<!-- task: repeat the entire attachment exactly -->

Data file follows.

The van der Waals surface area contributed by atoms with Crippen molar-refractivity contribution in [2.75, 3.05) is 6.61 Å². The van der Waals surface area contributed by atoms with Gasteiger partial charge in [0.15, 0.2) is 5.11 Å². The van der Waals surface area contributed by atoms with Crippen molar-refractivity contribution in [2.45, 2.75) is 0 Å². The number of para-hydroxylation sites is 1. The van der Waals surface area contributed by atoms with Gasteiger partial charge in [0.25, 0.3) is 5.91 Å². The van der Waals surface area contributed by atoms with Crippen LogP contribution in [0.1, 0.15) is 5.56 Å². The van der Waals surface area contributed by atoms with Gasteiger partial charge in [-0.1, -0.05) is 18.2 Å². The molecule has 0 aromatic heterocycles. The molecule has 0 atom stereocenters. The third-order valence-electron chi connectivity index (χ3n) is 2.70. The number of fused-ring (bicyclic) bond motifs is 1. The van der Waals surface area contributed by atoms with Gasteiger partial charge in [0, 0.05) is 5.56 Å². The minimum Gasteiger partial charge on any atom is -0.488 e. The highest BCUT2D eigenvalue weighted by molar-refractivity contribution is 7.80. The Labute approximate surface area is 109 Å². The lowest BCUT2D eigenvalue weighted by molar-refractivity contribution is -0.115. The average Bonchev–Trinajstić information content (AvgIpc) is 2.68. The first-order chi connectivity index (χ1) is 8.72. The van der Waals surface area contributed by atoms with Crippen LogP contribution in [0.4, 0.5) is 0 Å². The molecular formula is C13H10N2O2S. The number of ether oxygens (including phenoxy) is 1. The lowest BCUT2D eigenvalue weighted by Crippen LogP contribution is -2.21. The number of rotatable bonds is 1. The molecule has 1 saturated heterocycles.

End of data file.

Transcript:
The van der Waals surface area contributed by atoms with Crippen molar-refractivity contribution in [2.75, 3.05) is 6.61 Å². The van der Waals surface area contributed by atoms with Gasteiger partial charge in [0.15, 0.2) is 5.11 Å². The van der Waals surface area contributed by atoms with Crippen molar-refractivity contribution in [2.45, 2.75) is 0 Å². The number of para-hydroxylation sites is 1. The van der Waals surface area contributed by atoms with Gasteiger partial charge in [0.25, 0.3) is 5.91 Å². The van der Waals surface area contributed by atoms with Crippen LogP contribution in [0.1, 0.15) is 5.56 Å². The van der Waals surface area contributed by atoms with Gasteiger partial charge in [-0.1, -0.05) is 18.2 Å². The molecule has 0 aromatic heterocycles. The molecule has 0 atom stereocenters. The third-order valence-electron chi connectivity index (χ3n) is 2.70. The number of fused-ring (bicyclic) bond motifs is 1. The van der Waals surface area contributed by atoms with Gasteiger partial charge in [0, 0.05) is 5.56 Å². The minimum Gasteiger partial charge on any atom is -0.488 e. The highest BCUT2D eigenvalue weighted by molar-refractivity contribution is 7.80. The Labute approximate surface area is 109 Å². The lowest BCUT2D eigenvalue weighted by molar-refractivity contribution is -0.115. The average Bonchev–Trinajstić information content (AvgIpc) is 2.68. The first-order chi connectivity index (χ1) is 8.72. The van der Waals surface area contributed by atoms with Crippen LogP contribution in [0.4, 0.5) is 0 Å². The molecular formula is C13H10N2O2S. The number of ether oxygens (including phenoxy) is 1. The lowest BCUT2D eigenvalue weighted by Crippen LogP contribution is -2.21. The number of rotatable bonds is 1. The molecule has 1 saturated heterocycles.